A Roman Life: Rutilius Gallicus on Paper & in Stone

Front Cover
University of Exeter Press, 1998 - Literary Criticism - 156 pages
0 Reviews
Rutilius Gallicus was chief of police, poet and courtier of the Roman Emperor Domitian. He is a unique figure in that he can be studied in detail through both text and inscription, thereby fusing literature with history, and linking poetry with epigraphy. His recovery from a critical illness was celebrated in a sparkling poem by Statius, the poet laureate whose work is currently being read with new interest.
As well as taking the reader on a tour across the city of Rome and the provinces, and through Flavian history and culture, Gallicus is by turns a sternly formal public servant, a delicate amateur poet and speaker, a workaholic chasing an early grave, the darling of his people, the strong-man of his tyrant Emperor, the miraculously resurrected patient of Apollo and a soldier-hero of the empire. How long could his luck last?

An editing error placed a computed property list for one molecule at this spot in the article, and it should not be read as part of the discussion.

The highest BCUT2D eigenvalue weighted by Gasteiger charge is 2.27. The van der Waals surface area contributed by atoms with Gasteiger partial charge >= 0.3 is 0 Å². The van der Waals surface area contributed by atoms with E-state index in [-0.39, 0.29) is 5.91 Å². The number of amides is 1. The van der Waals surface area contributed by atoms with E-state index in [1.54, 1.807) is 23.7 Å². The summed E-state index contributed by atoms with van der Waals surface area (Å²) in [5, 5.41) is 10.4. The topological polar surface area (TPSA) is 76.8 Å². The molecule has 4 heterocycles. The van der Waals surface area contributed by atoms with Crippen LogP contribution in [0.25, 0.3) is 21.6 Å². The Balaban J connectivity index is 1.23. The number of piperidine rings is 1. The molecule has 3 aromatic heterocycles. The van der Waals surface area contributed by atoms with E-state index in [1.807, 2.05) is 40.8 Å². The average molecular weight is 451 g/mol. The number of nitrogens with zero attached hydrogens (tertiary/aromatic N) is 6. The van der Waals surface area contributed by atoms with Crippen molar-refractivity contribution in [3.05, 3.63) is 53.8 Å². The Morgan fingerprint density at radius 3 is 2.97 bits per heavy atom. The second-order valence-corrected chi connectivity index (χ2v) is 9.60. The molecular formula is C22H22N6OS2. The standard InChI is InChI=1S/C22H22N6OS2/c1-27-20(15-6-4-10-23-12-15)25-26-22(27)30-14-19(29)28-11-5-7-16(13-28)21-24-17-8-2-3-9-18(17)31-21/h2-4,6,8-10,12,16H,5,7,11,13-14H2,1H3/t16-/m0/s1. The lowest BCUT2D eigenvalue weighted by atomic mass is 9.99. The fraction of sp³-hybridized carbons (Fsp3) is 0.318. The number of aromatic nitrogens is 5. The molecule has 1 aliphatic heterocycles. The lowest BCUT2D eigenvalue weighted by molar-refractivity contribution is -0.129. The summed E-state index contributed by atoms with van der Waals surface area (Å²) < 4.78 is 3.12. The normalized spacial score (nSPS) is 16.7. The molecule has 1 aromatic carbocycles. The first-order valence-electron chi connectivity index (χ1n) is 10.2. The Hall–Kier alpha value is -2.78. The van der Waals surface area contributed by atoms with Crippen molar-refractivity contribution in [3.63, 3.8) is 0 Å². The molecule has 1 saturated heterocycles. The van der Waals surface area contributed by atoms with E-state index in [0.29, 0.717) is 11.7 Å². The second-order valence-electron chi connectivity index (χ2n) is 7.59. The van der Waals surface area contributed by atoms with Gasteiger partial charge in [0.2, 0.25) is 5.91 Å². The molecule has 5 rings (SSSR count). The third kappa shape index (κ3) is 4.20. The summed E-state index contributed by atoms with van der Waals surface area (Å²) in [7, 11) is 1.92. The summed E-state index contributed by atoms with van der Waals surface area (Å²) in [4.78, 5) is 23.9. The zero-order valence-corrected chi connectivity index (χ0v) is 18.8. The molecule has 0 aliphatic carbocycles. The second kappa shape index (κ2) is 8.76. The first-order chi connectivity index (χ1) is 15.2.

What people are saying - Write a review

We haven't found any reviews in the usual places.

Other editions - View all

References to this book

All Book Search results »

About the author (1998)

John Henderson is Professor of Classics, University of Cambridge and Fellow and Director of Studies in Classics of King's College, Cambridge. He is co-author (with Mary Beard) of Classics: A very short introduction (Oxford, 1995) and is the author of many books, including Figuring Out Roman Nobility: Juvenal's Eighth Satire (1997) and A Roman Life: Rutilius Gallicus on Paper and In Stone (1998), both published by University of Exeter Press.

Bibliographic information